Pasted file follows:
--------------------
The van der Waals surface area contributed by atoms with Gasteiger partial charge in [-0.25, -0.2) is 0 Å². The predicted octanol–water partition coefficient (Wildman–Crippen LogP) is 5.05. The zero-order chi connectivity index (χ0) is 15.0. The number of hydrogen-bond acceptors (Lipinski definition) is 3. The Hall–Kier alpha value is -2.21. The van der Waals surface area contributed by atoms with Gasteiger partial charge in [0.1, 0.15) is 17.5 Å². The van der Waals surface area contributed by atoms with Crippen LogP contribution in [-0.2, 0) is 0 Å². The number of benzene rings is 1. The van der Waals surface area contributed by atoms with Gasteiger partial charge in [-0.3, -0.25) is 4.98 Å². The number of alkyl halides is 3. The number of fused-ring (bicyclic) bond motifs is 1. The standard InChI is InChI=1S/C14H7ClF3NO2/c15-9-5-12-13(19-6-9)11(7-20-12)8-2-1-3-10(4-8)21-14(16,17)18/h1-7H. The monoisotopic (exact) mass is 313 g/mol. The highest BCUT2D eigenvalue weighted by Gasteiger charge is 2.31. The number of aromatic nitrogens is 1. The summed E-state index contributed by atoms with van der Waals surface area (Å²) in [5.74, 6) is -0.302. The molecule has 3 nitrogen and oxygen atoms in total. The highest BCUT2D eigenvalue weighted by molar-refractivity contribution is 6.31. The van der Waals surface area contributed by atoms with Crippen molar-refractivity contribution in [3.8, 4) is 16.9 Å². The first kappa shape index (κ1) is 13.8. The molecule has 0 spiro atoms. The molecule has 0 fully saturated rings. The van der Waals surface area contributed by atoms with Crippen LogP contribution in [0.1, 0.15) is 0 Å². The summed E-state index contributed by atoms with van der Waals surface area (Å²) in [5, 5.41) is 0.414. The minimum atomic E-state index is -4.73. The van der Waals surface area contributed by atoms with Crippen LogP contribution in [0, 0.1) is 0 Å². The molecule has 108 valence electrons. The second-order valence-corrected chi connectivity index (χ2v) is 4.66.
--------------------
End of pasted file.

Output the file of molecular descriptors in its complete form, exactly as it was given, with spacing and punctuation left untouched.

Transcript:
The van der Waals surface area contributed by atoms with Gasteiger partial charge in [-0.25, -0.2) is 0 Å². The predicted octanol–water partition coefficient (Wildman–Crippen LogP) is 5.05. The zero-order chi connectivity index (χ0) is 15.0. The number of hydrogen-bond acceptors (Lipinski definition) is 3. The Hall–Kier alpha value is -2.21. The van der Waals surface area contributed by atoms with Gasteiger partial charge in [0.1, 0.15) is 17.5 Å². The van der Waals surface area contributed by atoms with Crippen LogP contribution in [-0.2, 0) is 0 Å². The number of benzene rings is 1. The van der Waals surface area contributed by atoms with Gasteiger partial charge in [-0.3, -0.25) is 4.98 Å². The number of alkyl halides is 3. The number of fused-ring (bicyclic) bond motifs is 1. The standard InChI is InChI=1S/C14H7ClF3NO2/c15-9-5-12-13(19-6-9)11(7-20-12)8-2-1-3-10(4-8)21-14(16,17)18/h1-7H. The monoisotopic (exact) mass is 313 g/mol. The highest BCUT2D eigenvalue weighted by Gasteiger charge is 2.31. The number of aromatic nitrogens is 1. The summed E-state index contributed by atoms with van der Waals surface area (Å²) in [5.74, 6) is -0.302. The molecule has 3 nitrogen and oxygen atoms in total. The highest BCUT2D eigenvalue weighted by molar-refractivity contribution is 6.31. The van der Waals surface area contributed by atoms with Crippen molar-refractivity contribution in [3.8, 4) is 16.9 Å². The first kappa shape index (κ1) is 13.8. The molecule has 0 spiro atoms. The molecule has 0 fully saturated rings. The van der Waals surface area contributed by atoms with Crippen LogP contribution in [0.1, 0.15) is 0 Å². The summed E-state index contributed by atoms with van der Waals surface area (Å²) in [5, 5.41) is 0.414. The minimum atomic E-state index is -4.73. The van der Waals surface area contributed by atoms with Crippen LogP contribution in [0, 0.1) is 0 Å². The molecule has 108 valence electrons. The second-order valence-corrected chi connectivity index (χ2v) is 4.66.